Sound of the Week – 22/01/16

Sound of the Week – 22/01/16

To Absent Friends…
Produced by
Scottish Partnership for Palliative Care

To absent friends image

Click here to watch the film.

This film forms part of a national storytelling festival which takes place across Scotland in the first week of November. It is a festival where the people of Scotland are encouraged to celebrate the lives of those they have loved and lost. So upon the approach of the Burns celebration and in a moment of sentimentality, I decided to watched it again.

This week we witnessed the death of national treasures and international icons, David Bowie, Alan Rickman, Ed Stewart (Stewpot) and Glenn Frey. Their family, friends and colleagues openly shared the most wonderful tributes of their achievements and accolades and above all else their sense of love and loss.

When I heard of the death of Alan Rickman and Ed Stewart I felt immensely sad. Alan Rickman was one of my favourite actors.

If I have learned anything from films such as this, it is that those around us are to be appreciated, loved and communicated with… often we say more about those we love after they have gone than we do when they are alive in our midst. It’s just the way sometimes. Loss is painful. This is what I know and what I heard from this film. Those featuring have never forgotten the love they felt, the relationships they had or what they valued most.

On Wednesday evening I listened to the designer Paul Smith share precious memories of his friend David Bowie… they were collaborators in fashion. I thought of how difficult this conversation must have been. Most of us prefer to grieve privately, yet when one is in the limelight, private thoughts, feelings and memories becomes public.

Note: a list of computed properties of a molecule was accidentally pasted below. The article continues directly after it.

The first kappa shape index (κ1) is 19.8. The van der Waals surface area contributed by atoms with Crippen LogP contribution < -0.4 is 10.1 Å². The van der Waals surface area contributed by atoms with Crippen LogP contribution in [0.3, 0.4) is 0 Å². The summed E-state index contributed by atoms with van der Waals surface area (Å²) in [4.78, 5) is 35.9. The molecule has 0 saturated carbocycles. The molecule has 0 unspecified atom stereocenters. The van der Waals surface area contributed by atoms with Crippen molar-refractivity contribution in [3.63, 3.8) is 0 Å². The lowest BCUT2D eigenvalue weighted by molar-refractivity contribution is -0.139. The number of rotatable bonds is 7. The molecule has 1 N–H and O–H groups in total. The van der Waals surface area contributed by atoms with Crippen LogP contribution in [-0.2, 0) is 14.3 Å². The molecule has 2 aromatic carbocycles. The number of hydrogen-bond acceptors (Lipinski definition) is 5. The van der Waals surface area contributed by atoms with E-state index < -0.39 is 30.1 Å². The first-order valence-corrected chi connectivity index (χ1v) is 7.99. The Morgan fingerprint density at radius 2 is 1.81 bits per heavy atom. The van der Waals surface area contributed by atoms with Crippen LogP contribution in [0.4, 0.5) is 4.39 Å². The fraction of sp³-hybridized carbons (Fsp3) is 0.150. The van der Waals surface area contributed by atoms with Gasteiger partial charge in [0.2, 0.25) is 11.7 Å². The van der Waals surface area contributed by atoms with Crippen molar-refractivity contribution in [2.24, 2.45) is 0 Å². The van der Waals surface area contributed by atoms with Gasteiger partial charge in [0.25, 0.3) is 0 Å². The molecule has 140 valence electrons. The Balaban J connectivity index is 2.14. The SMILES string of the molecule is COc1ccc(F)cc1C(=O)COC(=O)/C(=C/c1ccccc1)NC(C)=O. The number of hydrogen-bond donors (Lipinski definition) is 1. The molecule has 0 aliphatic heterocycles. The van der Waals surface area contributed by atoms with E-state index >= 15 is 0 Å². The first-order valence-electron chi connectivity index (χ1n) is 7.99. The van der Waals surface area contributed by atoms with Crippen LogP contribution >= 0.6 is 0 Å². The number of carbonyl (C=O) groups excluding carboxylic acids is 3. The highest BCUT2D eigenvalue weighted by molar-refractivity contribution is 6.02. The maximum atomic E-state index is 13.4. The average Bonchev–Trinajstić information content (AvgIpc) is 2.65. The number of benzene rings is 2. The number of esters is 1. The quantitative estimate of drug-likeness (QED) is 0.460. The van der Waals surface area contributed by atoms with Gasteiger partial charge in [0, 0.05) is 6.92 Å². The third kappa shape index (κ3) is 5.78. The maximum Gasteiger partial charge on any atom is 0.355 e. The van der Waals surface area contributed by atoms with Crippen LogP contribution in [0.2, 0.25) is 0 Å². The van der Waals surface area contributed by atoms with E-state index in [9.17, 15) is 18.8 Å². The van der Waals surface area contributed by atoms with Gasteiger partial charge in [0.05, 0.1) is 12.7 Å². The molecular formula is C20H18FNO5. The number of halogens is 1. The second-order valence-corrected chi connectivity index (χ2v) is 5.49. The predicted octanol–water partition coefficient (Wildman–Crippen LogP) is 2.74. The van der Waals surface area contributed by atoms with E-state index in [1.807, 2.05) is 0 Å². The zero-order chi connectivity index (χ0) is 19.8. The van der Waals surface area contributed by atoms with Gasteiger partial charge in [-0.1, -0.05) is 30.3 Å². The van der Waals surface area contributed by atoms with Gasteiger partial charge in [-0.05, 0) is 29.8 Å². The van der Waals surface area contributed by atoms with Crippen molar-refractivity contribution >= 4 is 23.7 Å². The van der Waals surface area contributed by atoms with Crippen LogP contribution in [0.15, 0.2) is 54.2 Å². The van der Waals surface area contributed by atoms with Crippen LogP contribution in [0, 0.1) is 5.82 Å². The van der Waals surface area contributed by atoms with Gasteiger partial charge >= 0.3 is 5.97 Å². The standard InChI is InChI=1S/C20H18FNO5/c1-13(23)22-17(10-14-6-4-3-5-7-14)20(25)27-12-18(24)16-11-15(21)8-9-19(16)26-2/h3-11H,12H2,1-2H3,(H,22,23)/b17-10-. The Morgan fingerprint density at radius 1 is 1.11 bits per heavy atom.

Whilst it is important to remember those who have died, speaking freely about death, loss and grief is not the norm. People today more than ever before hide their feelings and their words. I wonder often if this is out of a fear of upsetting or of being upset.

On around six occasions this week, I have reminded people, when profusely apologising for crying, that crying is healthy, crying is normal. Crying says more than words ever could…

The look on the faces of those speaking in the film is of love. They are radiant, their look and words are full of hope.

As one so eloquently stated “remembering is love”… It is good to remember, we should do it more often.

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Previous Sound of the Week

15/01/16 – Truly Madly Deeply

22/01/16 – To Absent Friends…

29/01/16 – Desert Island Discs – Mary Portas